Why, he asked, is the city spending all this time and money managing the offal in the composting program, only to transfer and bury it anyway? Erickson explained that the waste couldn’t be transferred often enough, but also could not be left sitting around untended due to the odor; the intention had been to see if it could be composted into a state that could be buried in the new pit.
Craig Hemmah of C&A Meats outlined the problem from his business’s perspective. Offal can be hauled to Moorcroft’s landfill, he said, but there are timing clashes between the landfill’s operating hours and the timing of slaughter days.
Other issues include the ability to get in and out of the landfill on muddy days without getting stuck and the time taken for transport.
“One of the main reasons we did this was to prevent these guys trying to drive down to Moorcroft,” added Representative Tyler Lindholm, speaking to the origins of the composting pilot.
It was also, he added, to protect customers from potentially having to haul to Gillette in the future. Gillette is “pretty predatory on pricing towards anyone who isn’t Gillette,” he said.
McOmie commented that most places he is aware of have separate fees for the handling of dead animal waste. Calling it an “exercise in economics”, he suggested the council discuss how the cost of the service be applied.
Mayor Brooks noted that, though he recognizes C&A Meats to be a viable business, local employer and important element of the community, the city cannot spend a “lopsided” amount to solve the issues of a single business.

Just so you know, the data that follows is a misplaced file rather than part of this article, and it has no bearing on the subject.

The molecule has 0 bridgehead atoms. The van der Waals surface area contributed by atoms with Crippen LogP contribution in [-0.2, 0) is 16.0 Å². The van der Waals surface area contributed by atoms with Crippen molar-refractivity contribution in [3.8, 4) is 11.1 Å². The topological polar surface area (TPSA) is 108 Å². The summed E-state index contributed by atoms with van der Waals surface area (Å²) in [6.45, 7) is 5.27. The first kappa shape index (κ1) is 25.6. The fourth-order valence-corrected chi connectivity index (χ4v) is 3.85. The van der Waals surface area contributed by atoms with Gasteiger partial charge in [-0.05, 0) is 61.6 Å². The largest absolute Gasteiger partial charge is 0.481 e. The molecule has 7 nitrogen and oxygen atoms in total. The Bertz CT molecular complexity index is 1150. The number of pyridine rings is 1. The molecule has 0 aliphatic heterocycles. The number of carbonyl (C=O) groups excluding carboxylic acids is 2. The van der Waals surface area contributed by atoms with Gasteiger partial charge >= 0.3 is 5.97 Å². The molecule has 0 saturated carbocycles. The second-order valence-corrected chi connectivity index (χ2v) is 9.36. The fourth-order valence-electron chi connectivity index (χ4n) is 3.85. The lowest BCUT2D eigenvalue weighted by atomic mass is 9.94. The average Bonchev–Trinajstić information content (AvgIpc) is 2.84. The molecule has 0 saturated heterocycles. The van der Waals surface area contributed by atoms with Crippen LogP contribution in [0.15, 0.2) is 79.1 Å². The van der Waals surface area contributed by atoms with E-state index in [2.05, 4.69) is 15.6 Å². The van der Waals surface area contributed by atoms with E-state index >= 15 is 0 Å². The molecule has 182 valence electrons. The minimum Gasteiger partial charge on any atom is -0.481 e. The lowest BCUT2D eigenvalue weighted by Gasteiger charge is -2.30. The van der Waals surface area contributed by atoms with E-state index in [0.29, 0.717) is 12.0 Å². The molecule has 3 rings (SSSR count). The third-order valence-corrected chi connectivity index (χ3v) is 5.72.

“You have to be cognizant that you can’t bend too far for any one person,” said the mayor.
“The solution has to be affordable for them and for us, we can’t just give the farm away…We cannot appear to be subsidizing them.”
Mayor Brooks suggested a potential solution, asking for input from city employees and DEQ representatives: what if the city lined a trailer with chips and encapsulated the waste until the trailer was full? At that point, CW Waste could haul it away at the standard cost of $700 per trailer.
After discussion on the specifics of such a plan, Council Member Joe Wilson asked two questions of the DEQ representatives. The first was whether the city could bury the 100 tons of waste currently at the composting site if it was at a point the DEQ deemed “unrecognizable”; the answer was yes.
Wilson’s second question was whether the money still available to Sundance through the DEQ’s cease-and-transfer program could be utilized to purchase one small container for C&A Meats’ normal periods and one large container for busy times such as fair week and hunting season. Again, this was judged to be feasible.
Wilson made the suggestion that the city could cease adding to the composting pile and leave it to decompose, turning it as needed, in the hopes it could eventually be buried in the new construction and debris pit. This, he said, would save the cost of hauling it away.
Wilson further suggested that the city pursue DEQ funding to purchase trailers for animal waste, such that it can be stored until the trailer is full and hauled away.
The council voiced support of this idea in the form of a vote to move ahead with the construction and debris permit without including offal. Brooks meanwhile asked Wilson, Erickson, Hemmah and Council Member Callie Hilty to run the numbers to find out whether the plan is financially feasible and Trihydro to work with the DEQ on potential funding.
“We’ve all got to work together to come up with a solution that’s affordable for all of us,” Brooks said.